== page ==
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Binne’s Cairn, The Giant’s Grave, Curraghbinny Hill, Ireland

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The legend of the Giant named Binne
According to Robert Day who told the tale in 1892 about a giant named Mahain who threw two stones from Monkstown landing in Ringaskiddy and the other in Crosshaven. It is believed this was the Giant named Binne. Another local tale tells a similar tale, but this time the Giant was called Binne, and lived locally in Currabinny. He was the giant who cast the stones into Crosshaven years ago. The stone apparently has a set of fingerprints embedded into the stone leading viewers of it to believe they belonged to a giant.

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Binne’s Cairn, The Giant’s Grave, Curraghbinny Hill, Ireland

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Staurolite: Fairy crosses/stones

FC-005: Celtic Cross Fairy Cross from Taos, New Mexico.


Purchase one here

Fairy Stone / Fairy Cross / Staurolite

Localities: Fairy Stone State Park, Virginia, USA; North Georgia, USA; Little Falls, Minnesota, USA; Taos, New Mexico, USA; Switzerland; Russia; Australia; Brazil; France; Italy; Scotland.

Description: Popular to its folklore and legends, this stone has a State Park in Virginia named after it as it is home to its namesake “fairy stones”. It is also the official stone of the state of Georgia in the USA. Most commonly shaped like Celtic crosses or the St. Andrew’s cross, as an “X” or as a “T” shaped Roman cross, and square Maltese crosses. Color of the Staurolite varies to the region it comes from but can be dark brow, brownish black, grey, or reddish brown.

Geology:Staurolite are a combination of silica, iron, and aluminum. A silicate mineral, with the Chemical formula of Fe2+2Al9O6(SiO4)4(O,OH)2, and a Strunz classification of 9.AF.30, possessing a monclinic prismatic crystal symmetry. It’s H-M symbol is (2/m), with a Space group of C 2/m, and a unit cell a = 7.86, b = 16.6, c = 5.65; ? = 90.45; Z=2. Coloring ranges from yellowish brown, rarely blue, dark reddish brown to blackish brown, pale golden yellow in thin sections with a subvitreous to resinous luster, white to gray streaks, transparent to opague diaphaneity. Specific gravity is 3.74 – 3.83 meas. 3.686 calc. Twinning is commonly as 60 twins, less common as 90 cruciform twins. Subconchoidal fracture, brittle tenacity, mosh scale hardness of 7-7.5. Common to have penetration twinning, or a characteristic cross-shape. It occurs with almandine garnet, micas, kyanite; as well as albite, biotite, and sillimanite in gneiss and schist of regional metamorphic rocks. It is only found in rocks once subjected to great heat and pressure. A rare mineral occurrence in nature, it is only found in certain areas of the world in the fairy cross or Celtic cross shapes. Each are unique and never are identical. True Staurolite crosses are hard enough to scratch glass.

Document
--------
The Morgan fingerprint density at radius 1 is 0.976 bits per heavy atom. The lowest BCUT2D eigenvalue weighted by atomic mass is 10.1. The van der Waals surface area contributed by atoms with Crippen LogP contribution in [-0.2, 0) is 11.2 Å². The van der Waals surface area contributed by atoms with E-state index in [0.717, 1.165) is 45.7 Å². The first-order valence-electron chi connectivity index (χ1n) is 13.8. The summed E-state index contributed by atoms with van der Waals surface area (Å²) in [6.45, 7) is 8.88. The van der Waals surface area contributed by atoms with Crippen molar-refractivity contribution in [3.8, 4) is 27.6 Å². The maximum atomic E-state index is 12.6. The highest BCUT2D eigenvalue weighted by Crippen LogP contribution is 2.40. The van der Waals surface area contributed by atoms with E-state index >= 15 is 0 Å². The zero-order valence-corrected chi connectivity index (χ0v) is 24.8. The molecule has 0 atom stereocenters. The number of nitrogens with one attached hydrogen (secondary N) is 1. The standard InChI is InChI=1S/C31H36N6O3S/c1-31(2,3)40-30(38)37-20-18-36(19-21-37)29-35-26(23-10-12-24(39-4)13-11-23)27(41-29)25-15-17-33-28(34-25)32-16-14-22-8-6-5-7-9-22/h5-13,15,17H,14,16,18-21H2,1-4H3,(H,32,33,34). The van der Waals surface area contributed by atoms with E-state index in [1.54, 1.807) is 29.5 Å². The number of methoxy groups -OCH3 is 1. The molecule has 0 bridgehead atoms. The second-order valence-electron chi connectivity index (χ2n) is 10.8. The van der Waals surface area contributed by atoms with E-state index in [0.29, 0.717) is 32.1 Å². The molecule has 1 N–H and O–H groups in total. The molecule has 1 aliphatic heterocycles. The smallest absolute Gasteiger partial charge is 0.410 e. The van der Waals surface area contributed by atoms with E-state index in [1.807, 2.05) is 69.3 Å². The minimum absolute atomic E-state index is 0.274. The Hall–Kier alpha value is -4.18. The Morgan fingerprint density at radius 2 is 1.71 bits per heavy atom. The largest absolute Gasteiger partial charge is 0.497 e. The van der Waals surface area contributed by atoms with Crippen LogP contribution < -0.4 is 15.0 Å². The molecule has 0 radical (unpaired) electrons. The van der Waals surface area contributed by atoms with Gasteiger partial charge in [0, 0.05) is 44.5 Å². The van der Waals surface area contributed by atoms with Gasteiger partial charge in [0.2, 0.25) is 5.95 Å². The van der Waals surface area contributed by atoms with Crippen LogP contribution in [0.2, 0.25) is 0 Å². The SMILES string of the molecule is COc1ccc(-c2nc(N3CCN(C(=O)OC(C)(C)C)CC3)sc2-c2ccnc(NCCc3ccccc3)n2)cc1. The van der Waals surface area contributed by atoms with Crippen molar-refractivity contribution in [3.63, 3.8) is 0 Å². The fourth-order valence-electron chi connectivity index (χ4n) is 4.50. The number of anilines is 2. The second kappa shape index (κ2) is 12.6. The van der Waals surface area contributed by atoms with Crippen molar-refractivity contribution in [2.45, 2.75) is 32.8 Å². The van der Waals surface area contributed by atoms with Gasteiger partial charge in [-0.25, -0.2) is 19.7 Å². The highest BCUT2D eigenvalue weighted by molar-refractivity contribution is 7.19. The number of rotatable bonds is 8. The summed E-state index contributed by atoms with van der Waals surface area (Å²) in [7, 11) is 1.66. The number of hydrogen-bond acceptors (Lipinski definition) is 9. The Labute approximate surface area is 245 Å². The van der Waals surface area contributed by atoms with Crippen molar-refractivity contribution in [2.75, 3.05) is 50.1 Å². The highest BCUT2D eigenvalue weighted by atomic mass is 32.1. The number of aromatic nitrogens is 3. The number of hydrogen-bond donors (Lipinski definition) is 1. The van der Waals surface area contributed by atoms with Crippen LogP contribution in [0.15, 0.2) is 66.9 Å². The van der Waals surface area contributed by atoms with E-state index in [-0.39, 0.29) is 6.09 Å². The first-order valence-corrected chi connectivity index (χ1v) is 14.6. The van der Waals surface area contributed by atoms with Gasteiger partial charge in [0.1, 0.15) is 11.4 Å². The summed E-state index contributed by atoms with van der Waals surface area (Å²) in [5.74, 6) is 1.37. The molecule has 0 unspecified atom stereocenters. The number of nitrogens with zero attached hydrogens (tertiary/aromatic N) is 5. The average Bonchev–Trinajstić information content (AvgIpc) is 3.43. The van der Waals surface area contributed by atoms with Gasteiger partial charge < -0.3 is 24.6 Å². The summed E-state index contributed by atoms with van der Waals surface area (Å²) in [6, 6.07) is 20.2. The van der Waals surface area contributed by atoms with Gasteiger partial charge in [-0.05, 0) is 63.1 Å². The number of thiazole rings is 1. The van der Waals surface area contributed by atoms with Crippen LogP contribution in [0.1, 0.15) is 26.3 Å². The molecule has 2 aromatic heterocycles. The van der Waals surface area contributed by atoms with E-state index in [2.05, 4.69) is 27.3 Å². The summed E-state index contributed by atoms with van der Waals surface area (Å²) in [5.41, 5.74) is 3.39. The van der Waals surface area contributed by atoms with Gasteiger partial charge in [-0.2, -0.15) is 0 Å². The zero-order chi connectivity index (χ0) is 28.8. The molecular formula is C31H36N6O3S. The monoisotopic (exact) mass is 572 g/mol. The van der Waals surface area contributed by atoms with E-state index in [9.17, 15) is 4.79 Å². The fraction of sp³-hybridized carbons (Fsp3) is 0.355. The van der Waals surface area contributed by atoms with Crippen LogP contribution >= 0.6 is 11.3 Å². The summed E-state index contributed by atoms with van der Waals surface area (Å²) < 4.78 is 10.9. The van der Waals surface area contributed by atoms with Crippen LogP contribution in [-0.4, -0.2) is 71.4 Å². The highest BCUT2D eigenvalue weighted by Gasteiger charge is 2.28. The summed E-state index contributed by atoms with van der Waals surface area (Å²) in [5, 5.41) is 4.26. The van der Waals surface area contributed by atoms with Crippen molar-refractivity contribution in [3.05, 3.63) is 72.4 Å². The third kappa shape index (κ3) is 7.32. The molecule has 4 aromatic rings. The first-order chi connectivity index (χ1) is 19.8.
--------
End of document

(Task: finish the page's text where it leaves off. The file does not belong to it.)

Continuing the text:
Folklore: Named after the Greek word “Stauros” for “cross”, they are commonly known as “fairy stones” or “fairy crosses”. According to European and Christianity influenced Native American legend on the state park website, “hundreds of years before Chief Powhatan’s reign, the fairies were dancing around a magical spring of water, playing with naiads and wood nymphs, when a elfin messenger arrived from a city far away bringing the news of the death of Christ. When these creatures of the forest heard the story of the crucifixion, they wept, as their tears fell upon the earth they crystallized into beautiful crosses”. During the first meeting of John Smith and Pocahontas, it is said the Indian princess gave John Smith a good luck charm made out of a “fairy cross”. Legend has it that Richard the Lionheart used them during the crusades to heal the wounded. Some say these are the tears of the Cherokee who wept over the loss of their homeland during the exodus on the “Trail of Tears”. Others talk of an ancient race of mountain faeries who were dancing at their favorite meeting places, and upon finding out that the “Great Creator” had died, shed tears, so moved, were crushed in heart and cried, as they wept their tears crystallized into the “fairy crosses”. Others say that during the defeat of the Tuatha de Danann and other faerie races when they were forced under-ground to live in the hills, the faeries around the world shed tears, made of Iron to represent the Iron Age destroying their race, in the shapes of crosses as an omen of the peopling that would destroy the planet next.

    Ay the charms of the fairy stone make you blessed
    through the days of labor and nights of rest
    Where ever you stay, where ever you go,
    May the beautiful flowers of the good Fairies Grow.
    ~ Little Falls Minnesota web page

Well known that Presidents Theodore Roosevelt, Wilson, Thomas A. Edison, Colonel Charles Lindbergh, and other prominent people carried one of these on their person(s).